When commercial broker and developer Tim Leigh got the results of a 2005 hotel market study and put a pencil to a proposed 75-room Hampton Inn Suites in Woodland Park, the numbers looked good. But perhaps even more compelling was the opportunity to team with a city on the move.
In 2001, the town formed an 11-member downtown development authority and qualified for Urban Renewal tax incremental funding to support redevelopment of a revitalized downtown core. Based on its history as a primary service center for the turn-of-the-century mining district, the organization’s goal is for Woodland Park to again become an economic and social “anchor,” said city planning director Joe Napoleon.
“We see ourselves as a mountain destination and as a commercial headquarters for a geographical area extending as far west as South Park and Hartsel,” he said.
Already, a batch of new companies and services are exploring prominent visibility in the one-time commuter stop for skiers and gamblers headed to Colorado’s mountain attractions.
The crown jewel in the re-emerging Woodland Park city center will be a 10.5 acre parcel just south of Highway 24, the site of a new city plaza and commercial district. So far, six developers, including Leigh, are considering investing in projects on the site.
By the time the core development is completed in 2008, city officials estimate that between $35 million and $50 million will have been invested by private and public entities for new infrastructure and improvements.
“With all that is happening up there — the new hospital, all the people moving in from California and other parts of the country, and the limited land available — Woodland Park is primed for growth, smart growth,” Leigh said.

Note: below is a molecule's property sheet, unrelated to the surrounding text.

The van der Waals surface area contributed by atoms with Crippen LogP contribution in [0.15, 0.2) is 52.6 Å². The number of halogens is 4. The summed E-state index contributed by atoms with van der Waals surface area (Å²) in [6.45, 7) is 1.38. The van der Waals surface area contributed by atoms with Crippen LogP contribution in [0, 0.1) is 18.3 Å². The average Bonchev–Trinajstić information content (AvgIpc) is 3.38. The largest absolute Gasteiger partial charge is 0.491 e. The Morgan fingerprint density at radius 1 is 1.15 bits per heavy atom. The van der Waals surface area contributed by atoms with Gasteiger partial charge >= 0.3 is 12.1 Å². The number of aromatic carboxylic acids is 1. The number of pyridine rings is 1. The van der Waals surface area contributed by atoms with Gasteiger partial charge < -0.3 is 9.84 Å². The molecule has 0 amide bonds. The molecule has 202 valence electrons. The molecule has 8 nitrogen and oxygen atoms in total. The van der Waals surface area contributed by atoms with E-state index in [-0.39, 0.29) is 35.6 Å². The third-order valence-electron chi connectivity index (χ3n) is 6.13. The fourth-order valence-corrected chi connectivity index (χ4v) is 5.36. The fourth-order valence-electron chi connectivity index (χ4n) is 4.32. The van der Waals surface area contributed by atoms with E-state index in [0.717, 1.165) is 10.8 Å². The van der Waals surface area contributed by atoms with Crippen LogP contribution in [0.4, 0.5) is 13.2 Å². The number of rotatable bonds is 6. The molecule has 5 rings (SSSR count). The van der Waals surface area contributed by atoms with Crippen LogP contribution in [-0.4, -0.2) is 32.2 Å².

The community is served by seven banks or financial institutions and is building a hospital which, in turn, is attracting doctors and medical specialists.
“I saw a sign the other day for an orthodontist — we’ve never had one here before,” Napoleon said. “And along with the people come new goods and services with companies like Wal-Mart and Walgreen’s looking at us.”
In addition to guest rooms and a traditional breakfast and meeting areas, the 55,000-square-foot Hampton Inn Suites hotel will include amenities, which take advantage of the facility’s unobstructed view of Pikes Peak, including an indoor-outdoor swimming pool and a spa.
The $7 million project is expected to break ground in early 2007, pending approval by the downtown development authority.
“We envision it will be a great place not only for Kansas tourists traveling Highway 24 west, but as a great weekend getaway for residents of the Front Range. It’s not too far, but once you’re in Woodland Park, it feels like the mountains — and we’ll have great views and so many things for people to do while they’re there,” Napoleon said, referring to planned restaurants, pubs and shopping, along with the existing Rocky Mountain Dinosaur Resource Center, Saddle Club, Meadowood Sports Complex and other recreational amenities.
And then there is the area’s growing profile as an arts and entertainment incubator.
“Because Woodland Park is attracting professionals from everywhere who love the feeling of living in the mountains — filmmakers and Hollywood veterans, the 2008 Colorado Festival of World Theater, writers, bronze artists, painters, and more, we now have a venue for arts fairs, home and garden expos, performing arts, and dinner theater,” Napoleon said. “Even our new Wal-Mart installed a $100,000 bronze outside the store entrance. It’s like something you’d see in front of Cabela’s (a national outdoor clothing and equipment retailer).”